China has banned the use of iPhones for central government officials, The Wall Street Journal reported, citing unnamed people familiar with the matter.
Shares in Apple tumbled 3.6% on Wednesday following the news, closing at $182.91 in New York. It marked the biggest daily drop in a month. Before Wednesday, Apple had risen 46% this year.
The WSJ reports that managers have been notifying staff of the ban via chat groups or meetings.
CNN has reached out to China’s Ministry of Foreign Affairs and Apple (AAPL), but has not received a response.
A source who regularly deals with Chinese central government agencies told CNN that Chinese officials had already been following an unwritten rule of shunning iPhones since before the pandemic despite the apparent absence of a formal policy. The source asked not to be named due to the sensitivity of the subject.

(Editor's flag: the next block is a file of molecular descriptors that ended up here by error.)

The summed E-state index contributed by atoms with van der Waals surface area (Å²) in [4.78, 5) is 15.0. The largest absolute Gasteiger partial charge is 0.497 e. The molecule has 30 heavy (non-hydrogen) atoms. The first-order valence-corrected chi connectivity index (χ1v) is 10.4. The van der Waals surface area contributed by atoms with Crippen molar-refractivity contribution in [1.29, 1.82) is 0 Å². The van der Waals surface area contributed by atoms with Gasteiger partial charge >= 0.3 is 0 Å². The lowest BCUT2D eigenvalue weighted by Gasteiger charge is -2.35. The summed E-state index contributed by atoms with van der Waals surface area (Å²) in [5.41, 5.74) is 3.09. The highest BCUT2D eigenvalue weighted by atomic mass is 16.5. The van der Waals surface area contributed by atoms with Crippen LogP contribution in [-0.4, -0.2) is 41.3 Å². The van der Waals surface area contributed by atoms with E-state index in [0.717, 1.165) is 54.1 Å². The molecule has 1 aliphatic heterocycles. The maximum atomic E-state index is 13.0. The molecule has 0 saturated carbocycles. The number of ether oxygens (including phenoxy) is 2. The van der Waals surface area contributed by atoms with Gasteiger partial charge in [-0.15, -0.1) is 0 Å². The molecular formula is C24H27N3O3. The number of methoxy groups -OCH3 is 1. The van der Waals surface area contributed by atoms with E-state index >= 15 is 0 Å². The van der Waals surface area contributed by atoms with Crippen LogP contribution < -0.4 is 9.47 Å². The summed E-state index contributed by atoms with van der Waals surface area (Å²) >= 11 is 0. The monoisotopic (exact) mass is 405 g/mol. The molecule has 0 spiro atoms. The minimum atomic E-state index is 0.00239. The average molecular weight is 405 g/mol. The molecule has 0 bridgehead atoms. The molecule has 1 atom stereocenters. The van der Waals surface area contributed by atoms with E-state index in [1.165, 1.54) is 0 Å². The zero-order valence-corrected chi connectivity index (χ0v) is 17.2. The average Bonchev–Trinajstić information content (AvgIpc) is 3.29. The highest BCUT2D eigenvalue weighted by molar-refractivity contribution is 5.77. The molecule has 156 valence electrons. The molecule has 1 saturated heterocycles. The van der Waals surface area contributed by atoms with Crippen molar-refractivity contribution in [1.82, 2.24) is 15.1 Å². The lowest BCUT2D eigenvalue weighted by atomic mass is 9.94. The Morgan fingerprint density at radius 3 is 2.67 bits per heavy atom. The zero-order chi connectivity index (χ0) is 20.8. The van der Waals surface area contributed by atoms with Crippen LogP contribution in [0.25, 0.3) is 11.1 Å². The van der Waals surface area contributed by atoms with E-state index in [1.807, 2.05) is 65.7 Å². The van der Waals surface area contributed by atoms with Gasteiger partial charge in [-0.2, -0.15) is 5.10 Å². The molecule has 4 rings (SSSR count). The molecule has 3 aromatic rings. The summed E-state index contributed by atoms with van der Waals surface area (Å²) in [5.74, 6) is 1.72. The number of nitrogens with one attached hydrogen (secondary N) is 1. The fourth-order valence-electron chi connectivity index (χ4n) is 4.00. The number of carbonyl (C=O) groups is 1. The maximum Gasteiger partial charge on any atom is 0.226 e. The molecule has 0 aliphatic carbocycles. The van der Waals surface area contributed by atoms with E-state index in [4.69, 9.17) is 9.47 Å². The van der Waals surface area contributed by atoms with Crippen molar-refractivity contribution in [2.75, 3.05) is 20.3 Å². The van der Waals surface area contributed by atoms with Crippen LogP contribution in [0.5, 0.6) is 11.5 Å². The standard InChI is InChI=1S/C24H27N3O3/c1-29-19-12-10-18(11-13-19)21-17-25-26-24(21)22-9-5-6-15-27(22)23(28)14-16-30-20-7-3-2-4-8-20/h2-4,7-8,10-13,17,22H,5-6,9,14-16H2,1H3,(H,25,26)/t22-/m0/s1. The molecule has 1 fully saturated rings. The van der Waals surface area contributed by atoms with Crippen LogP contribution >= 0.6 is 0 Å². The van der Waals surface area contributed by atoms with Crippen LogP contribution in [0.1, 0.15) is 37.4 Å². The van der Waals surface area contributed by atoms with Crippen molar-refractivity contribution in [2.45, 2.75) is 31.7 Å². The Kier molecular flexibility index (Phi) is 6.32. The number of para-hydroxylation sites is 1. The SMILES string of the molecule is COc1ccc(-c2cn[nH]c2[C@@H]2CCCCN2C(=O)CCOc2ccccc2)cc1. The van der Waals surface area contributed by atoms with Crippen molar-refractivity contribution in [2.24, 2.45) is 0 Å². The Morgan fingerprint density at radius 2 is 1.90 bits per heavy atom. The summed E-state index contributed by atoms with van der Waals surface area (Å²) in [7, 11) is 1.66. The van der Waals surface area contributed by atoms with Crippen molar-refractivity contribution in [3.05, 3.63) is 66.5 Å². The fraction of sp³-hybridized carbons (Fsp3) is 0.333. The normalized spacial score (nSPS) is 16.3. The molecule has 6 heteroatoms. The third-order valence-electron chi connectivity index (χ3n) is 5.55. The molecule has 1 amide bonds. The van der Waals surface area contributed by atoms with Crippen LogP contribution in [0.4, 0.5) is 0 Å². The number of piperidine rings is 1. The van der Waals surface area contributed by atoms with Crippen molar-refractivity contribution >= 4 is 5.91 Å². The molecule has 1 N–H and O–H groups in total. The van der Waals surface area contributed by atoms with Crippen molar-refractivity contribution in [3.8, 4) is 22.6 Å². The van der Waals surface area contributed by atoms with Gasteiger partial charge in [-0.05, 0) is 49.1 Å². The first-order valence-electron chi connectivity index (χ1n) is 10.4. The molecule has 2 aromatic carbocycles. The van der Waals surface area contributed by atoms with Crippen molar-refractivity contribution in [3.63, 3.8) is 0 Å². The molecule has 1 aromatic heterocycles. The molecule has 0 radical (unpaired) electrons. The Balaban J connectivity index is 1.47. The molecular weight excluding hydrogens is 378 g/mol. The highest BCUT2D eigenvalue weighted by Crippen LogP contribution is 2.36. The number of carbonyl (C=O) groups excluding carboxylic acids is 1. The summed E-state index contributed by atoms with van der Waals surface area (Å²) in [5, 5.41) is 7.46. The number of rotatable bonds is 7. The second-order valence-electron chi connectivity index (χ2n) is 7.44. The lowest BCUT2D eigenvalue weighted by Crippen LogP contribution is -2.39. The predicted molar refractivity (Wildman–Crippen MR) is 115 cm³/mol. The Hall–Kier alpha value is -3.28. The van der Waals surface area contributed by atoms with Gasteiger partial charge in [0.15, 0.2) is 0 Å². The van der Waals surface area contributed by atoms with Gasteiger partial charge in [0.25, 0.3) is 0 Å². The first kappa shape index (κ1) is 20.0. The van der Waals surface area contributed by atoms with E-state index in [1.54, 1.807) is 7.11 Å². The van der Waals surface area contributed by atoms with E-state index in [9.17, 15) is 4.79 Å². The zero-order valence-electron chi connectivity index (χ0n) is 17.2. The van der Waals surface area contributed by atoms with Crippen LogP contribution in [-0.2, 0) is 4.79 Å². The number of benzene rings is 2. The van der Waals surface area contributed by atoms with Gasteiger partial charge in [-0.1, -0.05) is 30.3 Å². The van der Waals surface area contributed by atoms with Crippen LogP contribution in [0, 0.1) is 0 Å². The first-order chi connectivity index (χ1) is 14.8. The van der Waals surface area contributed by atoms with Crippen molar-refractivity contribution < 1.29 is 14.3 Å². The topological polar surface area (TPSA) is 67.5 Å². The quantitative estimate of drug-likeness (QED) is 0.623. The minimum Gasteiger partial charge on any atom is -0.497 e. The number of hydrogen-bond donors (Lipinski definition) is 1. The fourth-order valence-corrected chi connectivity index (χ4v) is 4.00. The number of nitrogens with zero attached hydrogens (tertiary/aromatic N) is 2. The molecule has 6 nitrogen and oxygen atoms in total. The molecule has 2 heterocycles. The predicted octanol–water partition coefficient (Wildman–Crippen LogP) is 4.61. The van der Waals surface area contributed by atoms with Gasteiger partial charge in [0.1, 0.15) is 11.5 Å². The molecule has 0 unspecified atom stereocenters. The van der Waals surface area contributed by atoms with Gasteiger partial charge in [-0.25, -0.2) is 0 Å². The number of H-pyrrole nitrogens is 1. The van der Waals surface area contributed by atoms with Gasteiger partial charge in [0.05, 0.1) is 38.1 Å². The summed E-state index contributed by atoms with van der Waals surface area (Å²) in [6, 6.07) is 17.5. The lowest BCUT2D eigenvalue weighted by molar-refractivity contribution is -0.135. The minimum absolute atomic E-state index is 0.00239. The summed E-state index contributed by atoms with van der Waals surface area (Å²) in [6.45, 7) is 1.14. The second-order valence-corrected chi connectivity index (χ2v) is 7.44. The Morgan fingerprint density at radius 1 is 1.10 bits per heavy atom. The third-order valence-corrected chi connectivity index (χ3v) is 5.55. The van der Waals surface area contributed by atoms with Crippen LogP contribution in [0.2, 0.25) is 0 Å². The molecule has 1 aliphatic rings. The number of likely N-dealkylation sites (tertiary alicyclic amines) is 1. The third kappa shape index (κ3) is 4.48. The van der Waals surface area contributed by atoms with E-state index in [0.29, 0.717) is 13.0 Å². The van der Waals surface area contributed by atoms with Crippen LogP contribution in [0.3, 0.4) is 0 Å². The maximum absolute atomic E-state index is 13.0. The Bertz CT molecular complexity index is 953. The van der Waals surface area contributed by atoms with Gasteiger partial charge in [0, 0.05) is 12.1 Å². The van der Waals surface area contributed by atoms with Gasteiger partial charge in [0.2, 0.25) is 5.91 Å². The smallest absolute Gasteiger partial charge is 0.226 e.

The source added that central government officials now tend to use smartphones made by major domestic companies, especially Huawei.
In June 2022, CNN reported that some Chinese government ministries had banned Teslas from entering their premises over security fears.
Apple CEO Tim Cook made a high profile visit to the country in March. China is a significant market and manufacturing center for the company, accounting for around 19% of its overall revenue.
The iPhone ban for government officials may be retaliation for similar moves made by the United States against Chinese tech and could have a chilling effect on Apple and other large foreign brands with an established China presence.
China’s Huawei and ZTE have long been subject to US restrictions. And in November 2022, the Biden administration banned approvals of new telecommunications equipment from both companies because they pose “an unacceptable risk” to US national security.
TikTok has also been banned from devices issued by multiple US institutions, including the House of Representatives, the City of New York, Montana, New Jersey, Ohio, Texas and Georgia, over concerns that the Chinese government could have access to users’ data through its Chinese parent company, Bytedance